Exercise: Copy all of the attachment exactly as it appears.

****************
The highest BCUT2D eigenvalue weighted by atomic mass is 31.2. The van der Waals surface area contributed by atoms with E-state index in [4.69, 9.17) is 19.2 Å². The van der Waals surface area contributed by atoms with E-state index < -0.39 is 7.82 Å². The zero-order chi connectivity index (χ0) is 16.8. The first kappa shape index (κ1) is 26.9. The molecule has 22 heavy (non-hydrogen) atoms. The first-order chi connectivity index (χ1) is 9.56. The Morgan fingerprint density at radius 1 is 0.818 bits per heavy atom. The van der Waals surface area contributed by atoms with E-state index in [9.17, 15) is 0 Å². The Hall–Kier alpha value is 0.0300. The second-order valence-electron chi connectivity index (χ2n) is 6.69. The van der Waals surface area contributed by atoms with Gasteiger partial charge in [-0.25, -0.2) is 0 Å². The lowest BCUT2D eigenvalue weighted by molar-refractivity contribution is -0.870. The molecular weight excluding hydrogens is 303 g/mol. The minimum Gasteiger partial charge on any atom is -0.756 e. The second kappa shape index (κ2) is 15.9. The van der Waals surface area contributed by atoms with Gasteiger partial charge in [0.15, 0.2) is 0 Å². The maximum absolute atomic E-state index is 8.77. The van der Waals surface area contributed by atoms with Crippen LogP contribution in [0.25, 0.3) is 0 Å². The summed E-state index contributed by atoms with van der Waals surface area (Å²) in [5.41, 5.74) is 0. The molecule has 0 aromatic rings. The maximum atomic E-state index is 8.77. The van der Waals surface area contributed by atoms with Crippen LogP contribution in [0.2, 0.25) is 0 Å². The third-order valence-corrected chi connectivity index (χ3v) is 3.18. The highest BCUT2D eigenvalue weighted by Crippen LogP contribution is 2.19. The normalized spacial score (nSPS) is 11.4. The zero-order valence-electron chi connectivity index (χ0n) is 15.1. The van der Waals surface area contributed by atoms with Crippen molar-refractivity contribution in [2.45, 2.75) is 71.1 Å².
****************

The highest BCUT2D eigenvalue weighted by atomic mass is 31.2. The van der Waals surface area contributed by atoms with E-state index in [4.69, 9.17) is 19.2 Å². The van der Waals surface area contributed by atoms with E-state index < -0.39 is 7.82 Å². The zero-order chi connectivity index (χ0) is 16.8. The first kappa shape index (κ1) is 26.9. The molecule has 22 heavy (non-hydrogen) atoms. The first-order chi connectivity index (χ1) is 9.56. The Morgan fingerprint density at radius 1 is 0.818 bits per heavy atom. The van der Waals surface area contributed by atoms with E-state index in [9.17, 15) is 0 Å². The Hall–Kier alpha value is 0.0300. The second-order valence-electron chi connectivity index (χ2n) is 6.69. The van der Waals surface area contributed by atoms with Gasteiger partial charge in [-0.25, -0.2) is 0 Å². The lowest BCUT2D eigenvalue weighted by molar-refractivity contribution is -0.870. The molecular weight excluding hydrogens is 303 g/mol. The minimum Gasteiger partial charge on any atom is -0.756 e. The second kappa shape index (κ2) is 15.9. The van der Waals surface area contributed by atoms with Gasteiger partial charge in [0.15, 0.2) is 0 Å². The maximum absolute atomic E-state index is 8.77. The van der Waals surface area contributed by atoms with Crippen LogP contribution in [0.25, 0.3) is 0 Å². The summed E-state index contributed by atoms with van der Waals surface area (Å²) in [5.41, 5.74) is 0. The molecule has 0 aromatic rings. The maximum atomic E-state index is 8.77. The van der Waals surface area contributed by atoms with Crippen LogP contribution in [0.2, 0.25) is 0 Å². The third-order valence-corrected chi connectivity index (χ3v) is 3.18. The highest BCUT2D eigenvalue weighted by Crippen LogP contribution is 2.19. The normalized spacial score (nSPS) is 11.4. The zero-order valence-electron chi connectivity index (χ0n) is 15.1. The van der Waals surface area contributed by atoms with Crippen molar-refractivity contribution in [2.45, 2.75) is 71.1 Å².